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Due to planting some trees in an unfortunate location, I lost them due to root-rot.

I have about eight small dead trees with trunks about 3/4" thick, and am wanting to cut them up for smoking woodchips for grilling. Since each tree doesn't have much wood - maybe three to five pounds each - and since I'm just a very casual grill cook not an enthusiast, I was hoping I could just mix all the chips together in one bag.

The trees are: two cherries, an almond, something that might be pecan, another that is possibly a plum, and a nectarine.

If you had a bag of "assorted" wood chips like those above all mixed together, would it taste terrible to smoke with, for a casual cook who just grills chicken, porkchops, and hamburgers?

I also have a copious amount of mulberry, but I was leaving that seperate since it's of a significant quantity. I wouldn't mind mixing in some to the assorted bag if advised to, though.

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All of the listed are stone fruits/nuts that should only be very subtly different in flavor as long as you don't have some which is too sappy and all would be considered pretty medium strength woods which go well with anything from fish to pork. Might be a little too light for some peoples tastes for beef, but burger would be fine and I am not the quite the selection snob some are. I will use a wide range for anything depending on what I have available.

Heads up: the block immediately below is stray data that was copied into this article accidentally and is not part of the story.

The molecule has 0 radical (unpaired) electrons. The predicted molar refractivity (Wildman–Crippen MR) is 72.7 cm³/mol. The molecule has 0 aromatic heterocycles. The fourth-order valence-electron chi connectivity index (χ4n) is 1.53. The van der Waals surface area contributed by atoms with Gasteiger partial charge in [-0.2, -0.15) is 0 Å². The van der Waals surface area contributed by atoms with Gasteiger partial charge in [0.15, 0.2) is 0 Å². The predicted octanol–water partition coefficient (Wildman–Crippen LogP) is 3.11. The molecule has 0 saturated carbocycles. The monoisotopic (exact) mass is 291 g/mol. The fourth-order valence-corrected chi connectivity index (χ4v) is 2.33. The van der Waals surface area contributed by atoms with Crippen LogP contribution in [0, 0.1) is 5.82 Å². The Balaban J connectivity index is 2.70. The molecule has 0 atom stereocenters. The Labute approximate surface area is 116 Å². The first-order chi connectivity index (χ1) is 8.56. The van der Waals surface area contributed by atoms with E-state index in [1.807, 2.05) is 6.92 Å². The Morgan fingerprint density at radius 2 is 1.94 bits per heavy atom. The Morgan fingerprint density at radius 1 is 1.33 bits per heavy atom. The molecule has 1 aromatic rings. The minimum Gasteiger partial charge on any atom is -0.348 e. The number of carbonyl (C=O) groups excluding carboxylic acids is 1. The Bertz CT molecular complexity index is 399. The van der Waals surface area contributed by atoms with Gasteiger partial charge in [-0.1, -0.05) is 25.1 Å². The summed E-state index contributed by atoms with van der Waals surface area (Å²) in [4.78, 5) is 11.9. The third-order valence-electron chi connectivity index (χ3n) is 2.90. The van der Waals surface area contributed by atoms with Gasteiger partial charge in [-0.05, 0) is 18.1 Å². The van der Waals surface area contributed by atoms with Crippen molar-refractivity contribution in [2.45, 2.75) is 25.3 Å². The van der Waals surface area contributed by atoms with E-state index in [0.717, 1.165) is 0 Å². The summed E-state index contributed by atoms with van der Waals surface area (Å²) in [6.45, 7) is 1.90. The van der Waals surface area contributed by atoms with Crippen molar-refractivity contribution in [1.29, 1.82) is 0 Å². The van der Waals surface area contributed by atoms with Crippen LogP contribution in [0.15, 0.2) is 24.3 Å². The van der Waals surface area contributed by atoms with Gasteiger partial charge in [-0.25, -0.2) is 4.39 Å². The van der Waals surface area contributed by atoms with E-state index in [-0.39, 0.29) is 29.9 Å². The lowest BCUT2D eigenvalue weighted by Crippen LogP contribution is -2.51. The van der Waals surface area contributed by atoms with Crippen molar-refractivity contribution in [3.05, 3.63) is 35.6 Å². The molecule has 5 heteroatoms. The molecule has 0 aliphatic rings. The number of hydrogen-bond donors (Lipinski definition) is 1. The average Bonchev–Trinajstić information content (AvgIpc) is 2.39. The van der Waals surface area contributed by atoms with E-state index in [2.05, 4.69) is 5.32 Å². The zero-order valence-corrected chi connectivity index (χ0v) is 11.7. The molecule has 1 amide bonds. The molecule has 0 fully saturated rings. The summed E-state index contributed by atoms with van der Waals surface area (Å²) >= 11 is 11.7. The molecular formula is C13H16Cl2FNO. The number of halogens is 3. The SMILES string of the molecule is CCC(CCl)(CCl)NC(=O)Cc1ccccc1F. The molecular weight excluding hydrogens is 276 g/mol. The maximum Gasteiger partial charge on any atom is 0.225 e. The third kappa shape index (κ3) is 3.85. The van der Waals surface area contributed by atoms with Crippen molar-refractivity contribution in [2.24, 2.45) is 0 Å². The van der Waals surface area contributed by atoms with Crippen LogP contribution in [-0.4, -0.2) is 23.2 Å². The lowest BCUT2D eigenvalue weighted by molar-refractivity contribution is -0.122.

General guides are that something like alder is a top and traditional choice for fish. Fruit wood like apple is in general considered sweeter and is uses with fish, poultry, bacon and I would put almond and nectarine in the same range. Cherry, plum, you tend to get a little more resin so a little stronger smoke, but especially mixed you probably will not notice any difference between them. I have done prime rib with any of them and loved the results, but most of the advice lists call for things like oak or whiskey soaked grape vines, and I agree that those are great, but too strong for some people.

Mulberry, I have zero experience with and do not know. When I have cut, it seemed fairly resin filled to me so I would be cautious myself, it might act like a soft wood and taste too bitter. You want to avoid that. The other woods, the subtle differences are really to subtle for most people, including me, to care. The prep of the meat and using the correct amount of smoke to meat your taste is more important by far than which of those woods you are using.

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    Thank you for the details! I forgot there were two apple trees mixed in there also. I've used Mulberry in the past for chicken, porkchops, and hamburgers, and enjoyed it, but I think it the wood was dried out and aged more, whereas the mulberry I just got is fresh (a huge tree branch fell down in a storm). – Jamin Grey May 14 '17 at 17:58
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Yes, you may mix different species of wood together for smoking. If the combination tastes unbalanced or muddled to you, just pretend the wood chips are from a rare Amazonian hardwood species, and it will suddenly taste amazing, even to the fussiest of "experts". Better to obsess about the quality of the meat itself, or maybe even the characteristics of the wine.

P.S. sorry about your trees, that must have hurt.

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    Thanks for the sympathy - it was more of a facepalming moment for planting the trees there in the first place. This year I'm planting even more trees, in the same location, but higher elevated. If they die again, then it'll really hurt! – Jamin Grey May 14 '17 at 18:02

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